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When should I use volatile/Thread.MemoryBarrier() for thread safety?

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4 Answers 4

up vote 17 down vote accepted

You use volatile/Thread.MemoryBarrier() when you want to access a variable across threads without locking.

Variables that are atomic, like an int for example, are always read and written whole at once. That means that you will never get half of the value before another thread changes it and the other half after it has changed. Because of that you can safely read and write the value in different threads without syncronising.

However, the compiler may optimize away some reads and writes, which you prevent with the volatile keyword. If you for example have a loop like this:

sum = 0;
foreach (int value in list) {
   sum += value;
}

The compiler may actually do the calculations in a processor register and only write the value to the sum variable after the loop. If you make the sum variable volatile, the compiler will generate code that reads and writes the variable for every change, so that it's value is up to date throughout the loop.

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1  
+1, but in which scenarios does it matter that the compiler will generate code that reads and writes the variable for every change? –  dtb Aug 25 '09 at 20:24
    
That's mostly desired when threading dtb, if not one thread may get a different value than the other and all kinds of crazy things could happen. –  Skurmedel Aug 25 '09 at 20:25
    
Well, that or use a memory barrier. –  Skurmedel Aug 25 '09 at 20:26
    
Sure, but I'm looking for a real-world scenario :) I can't come up with any except the last example in my answer. –  dtb Aug 25 '09 at 20:27
1  
"Variables that are atomic, like an int for example..." And for a counter-example: setting a long, double or decimal variable on an x86 machine is not thread-safe. Edit: see "Thread Safety" section at the bottom msdn.microsoft.com/en-us/library/system.int64.aspx –  Serguei Apr 12 '11 at 2:23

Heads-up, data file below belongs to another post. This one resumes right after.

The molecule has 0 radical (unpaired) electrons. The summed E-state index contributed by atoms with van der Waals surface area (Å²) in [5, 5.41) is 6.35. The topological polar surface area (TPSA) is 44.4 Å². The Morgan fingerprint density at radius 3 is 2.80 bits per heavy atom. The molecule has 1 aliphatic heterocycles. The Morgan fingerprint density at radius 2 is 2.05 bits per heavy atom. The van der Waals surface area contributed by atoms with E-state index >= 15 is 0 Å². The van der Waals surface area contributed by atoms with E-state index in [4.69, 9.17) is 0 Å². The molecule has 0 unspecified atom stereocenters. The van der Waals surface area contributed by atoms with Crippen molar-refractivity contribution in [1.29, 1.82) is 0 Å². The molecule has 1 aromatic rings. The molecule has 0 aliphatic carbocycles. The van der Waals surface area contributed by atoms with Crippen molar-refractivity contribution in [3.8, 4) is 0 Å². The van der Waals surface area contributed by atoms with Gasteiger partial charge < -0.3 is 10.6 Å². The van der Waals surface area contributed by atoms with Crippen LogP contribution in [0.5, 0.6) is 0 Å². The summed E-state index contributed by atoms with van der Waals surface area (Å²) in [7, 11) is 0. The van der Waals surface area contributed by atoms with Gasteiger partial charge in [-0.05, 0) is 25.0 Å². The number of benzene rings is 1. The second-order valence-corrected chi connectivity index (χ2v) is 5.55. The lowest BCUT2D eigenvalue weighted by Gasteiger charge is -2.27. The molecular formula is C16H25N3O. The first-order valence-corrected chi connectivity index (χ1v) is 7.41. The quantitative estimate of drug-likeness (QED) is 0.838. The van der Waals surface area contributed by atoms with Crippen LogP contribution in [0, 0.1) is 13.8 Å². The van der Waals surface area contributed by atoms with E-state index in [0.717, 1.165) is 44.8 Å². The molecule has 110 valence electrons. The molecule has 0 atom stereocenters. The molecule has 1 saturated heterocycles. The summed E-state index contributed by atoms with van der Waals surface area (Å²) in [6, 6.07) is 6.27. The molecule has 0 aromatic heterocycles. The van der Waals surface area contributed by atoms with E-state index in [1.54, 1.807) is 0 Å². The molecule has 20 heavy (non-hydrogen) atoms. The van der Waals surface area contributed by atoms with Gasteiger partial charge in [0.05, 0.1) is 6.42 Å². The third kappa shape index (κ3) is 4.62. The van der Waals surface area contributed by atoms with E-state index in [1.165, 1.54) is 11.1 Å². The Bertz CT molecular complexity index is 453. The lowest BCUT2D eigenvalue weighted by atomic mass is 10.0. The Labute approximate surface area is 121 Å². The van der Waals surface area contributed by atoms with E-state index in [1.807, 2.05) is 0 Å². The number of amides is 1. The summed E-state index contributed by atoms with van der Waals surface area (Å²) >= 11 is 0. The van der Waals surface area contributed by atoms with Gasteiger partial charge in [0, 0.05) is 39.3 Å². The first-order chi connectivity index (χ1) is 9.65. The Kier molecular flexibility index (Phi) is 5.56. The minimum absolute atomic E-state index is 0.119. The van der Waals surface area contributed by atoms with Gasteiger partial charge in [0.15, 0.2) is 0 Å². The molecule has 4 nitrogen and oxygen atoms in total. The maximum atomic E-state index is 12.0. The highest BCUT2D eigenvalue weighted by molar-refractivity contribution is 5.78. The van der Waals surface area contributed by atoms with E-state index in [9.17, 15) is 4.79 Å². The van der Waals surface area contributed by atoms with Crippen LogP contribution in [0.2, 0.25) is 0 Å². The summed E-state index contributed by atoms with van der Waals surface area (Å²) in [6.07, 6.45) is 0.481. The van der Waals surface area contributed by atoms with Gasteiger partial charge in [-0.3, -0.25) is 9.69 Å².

What's wrong with

private static readonly object syncObj = new object();
private static int counter;

public static int NextValue()
{
    lock (syncObj)
    {
        return counter++;
    }
}

?

This does all necessary locking, memory barriers, etc. for you. It's well understood and more readable than any custom synchronization code based on volatile and Thread.MemoryBarrier().


EDIT

I can't think of a scenario in which I'd use volatile or Thread.MemoryBarrier(). For example

private static volatile int counter;

public static int NextValue()
{
    return counter++;
}

is not equivalent to the code above and is not thread-safe (volatile doesn't make ++ magically become thread-safe).

In a case like this:

private static volatile bool done;

void Thread1()
{
    while (!done)
    {
        // do work
    }
}

void Thread2()
{
    // do work
    done = true;
}

(which should work) I'd use a ManualResetEvent to signal when Thread2 is done.

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Nothing 'wrong' with your code. I'm trying to grasp the circumstances in which volatile & MemoryBarrier apply. As in Jon Skeet's answer here: stackoverflow.com/questions/395232/…. –  Alex Aug 25 '09 at 20:04
    
.net also has quite a strict memory model, such a read or write cannot follow another write. –  Chris Chilvers Aug 25 '09 at 20:07
4  
Though the ECMA spec has a fairly weak memory model, so you might want to watch out for that, see bluebytesoftware.com/blog/2007/11/10/CLR20MemoryModel.aspx and blogs.msdn.com/cbrumme/archive/2003/05/17/51445.aspx –  Chris Chilvers Aug 25 '09 at 20:18
    
It would be if you only did retrieves or assignments though (speaking of second example code) since they are atomic. But yeah, very limited use. The only place I could think of is bool fields. –  Skurmedel Aug 25 '09 at 20:19

Basically if you're using any other kind of synchronization to make your code threadsafe then you don't need to.

Most of the lock mechanisms (including lock) automatically imply a memory barrier so that multiple processor can get the correct information.

Volatile and MemoryBarrier are mostly used in lock free scenarios where you're trying to avoid the performance penalty of locking.

Edit: You should read this article by Joe Duffy about the CLR 2.0 memory model, it clarifies a lot of things (if you're really interested you should read ALL the article from Joe Duffie who is by large the most expert person in parallelism in .NET)

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+1, but just so it's absolutely clear. If you do what dtb does, volatile/Thread.MemoryBarrier is not needed. There are also situations where volatile alone on a member isn't enough. –  Skurmedel Aug 25 '09 at 20:08

As the name implies volatile guarantees that cache value are flushed to memory so that all the threads see the same value. For example, if I have an integer whose latest write is saved in the cache, other threads may not see that. They may even see their cache copy of that integer. Marking a variable as volatile makes it to be read directly from the memory.

Sriwantha Sri Aravinda Attanayake

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